Combat in Yakuza: Dead Souls is more weapon focus than fighting, even though you can still beat up enemies with your bare hands, Dead Souls see you have multiple weapons such as Hand Guns, Shotguns and other various firearms to eliminate the undead hordes. And hordes they are, as countless zombies chase you at any given opportunity. By simply pressing R2 acts as a free aim, furthermore, you can manually aim with L2 or use L1 to precise aim. Amongst the hordes you will come across special types of enemies, like the Fatty -a fat zombie that explodes, Screamers- A woman zombie who lures other zombies, Aggros- Aggressive zombie that beats you up and many more all with signature specialty as well as serval boss encounters.
Unlike previous Yakuza games that sees you approach enemies and initiates the battle mode. Dead Souls uses the quarantine zone as the battle zone allowing for a more unrestricted combat experience. Even though some sections still have a restricted combat area, like some story missions or liberating shops in the quarantine zone, however these are few and far between.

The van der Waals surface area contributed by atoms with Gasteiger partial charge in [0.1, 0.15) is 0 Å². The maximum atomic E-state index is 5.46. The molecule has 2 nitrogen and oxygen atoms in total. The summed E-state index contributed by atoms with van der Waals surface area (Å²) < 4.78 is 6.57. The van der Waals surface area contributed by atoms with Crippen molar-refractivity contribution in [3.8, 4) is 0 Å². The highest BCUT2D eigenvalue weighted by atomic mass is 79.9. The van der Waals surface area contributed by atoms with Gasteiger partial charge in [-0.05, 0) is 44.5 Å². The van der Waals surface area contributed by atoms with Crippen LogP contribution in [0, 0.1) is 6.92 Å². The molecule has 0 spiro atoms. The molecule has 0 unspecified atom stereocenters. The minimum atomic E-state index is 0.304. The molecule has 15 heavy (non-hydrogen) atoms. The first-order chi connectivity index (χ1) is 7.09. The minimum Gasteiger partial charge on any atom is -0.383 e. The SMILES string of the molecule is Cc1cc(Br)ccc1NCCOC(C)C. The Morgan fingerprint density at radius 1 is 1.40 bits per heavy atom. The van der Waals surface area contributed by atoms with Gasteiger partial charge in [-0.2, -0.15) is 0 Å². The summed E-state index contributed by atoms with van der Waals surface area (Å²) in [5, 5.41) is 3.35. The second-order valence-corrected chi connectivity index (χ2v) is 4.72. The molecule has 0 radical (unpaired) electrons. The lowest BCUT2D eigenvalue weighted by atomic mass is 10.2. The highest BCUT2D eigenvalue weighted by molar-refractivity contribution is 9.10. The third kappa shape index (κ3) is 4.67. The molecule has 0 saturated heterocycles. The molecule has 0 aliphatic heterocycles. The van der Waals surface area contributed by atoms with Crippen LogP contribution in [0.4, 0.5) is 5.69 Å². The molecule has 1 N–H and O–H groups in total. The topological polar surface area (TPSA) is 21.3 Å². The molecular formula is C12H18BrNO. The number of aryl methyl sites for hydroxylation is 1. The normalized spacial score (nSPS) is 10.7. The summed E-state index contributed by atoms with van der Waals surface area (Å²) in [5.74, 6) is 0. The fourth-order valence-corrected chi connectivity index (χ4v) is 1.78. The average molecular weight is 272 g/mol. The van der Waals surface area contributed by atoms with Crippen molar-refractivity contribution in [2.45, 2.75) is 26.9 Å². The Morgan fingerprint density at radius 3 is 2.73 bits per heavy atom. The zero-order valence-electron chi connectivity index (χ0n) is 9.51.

Heat mode is still featured in Dead Souls but now its Heat shot. After killing several zombies your heat meter will fill up granting you the ability to shoot various environmental hazards that can potentially wipe out multiple enemies at once. Selecting the option to shoot a fuel tank on a car, to cut to a cinematic view of the bullet flying to the fuel tank and to see the car burst into flames never gets boring.
Killing zombies gains you experiences points that level up the character. Upon leveling up you obtain points which you can use to unlock new moves, techniques and attributes- such a more inventory space or the ability to further upgrade weapons. But don’t worry, the levels carry through each character.
Even though killing zombies is the main part of the gameplay, it’s still a small part of what is on offer; this game brimming with content. You can sink hours into the games many activities, such going on dates with hostess’s, eating at the many fine restaurants, go to the arcades, gamble, karaoke; the list is endless… Oh, you can also train hostesses to fight alongside with you too. And that’s not including the fifty odd sub-stories you can complete. There is something for everyone in this game.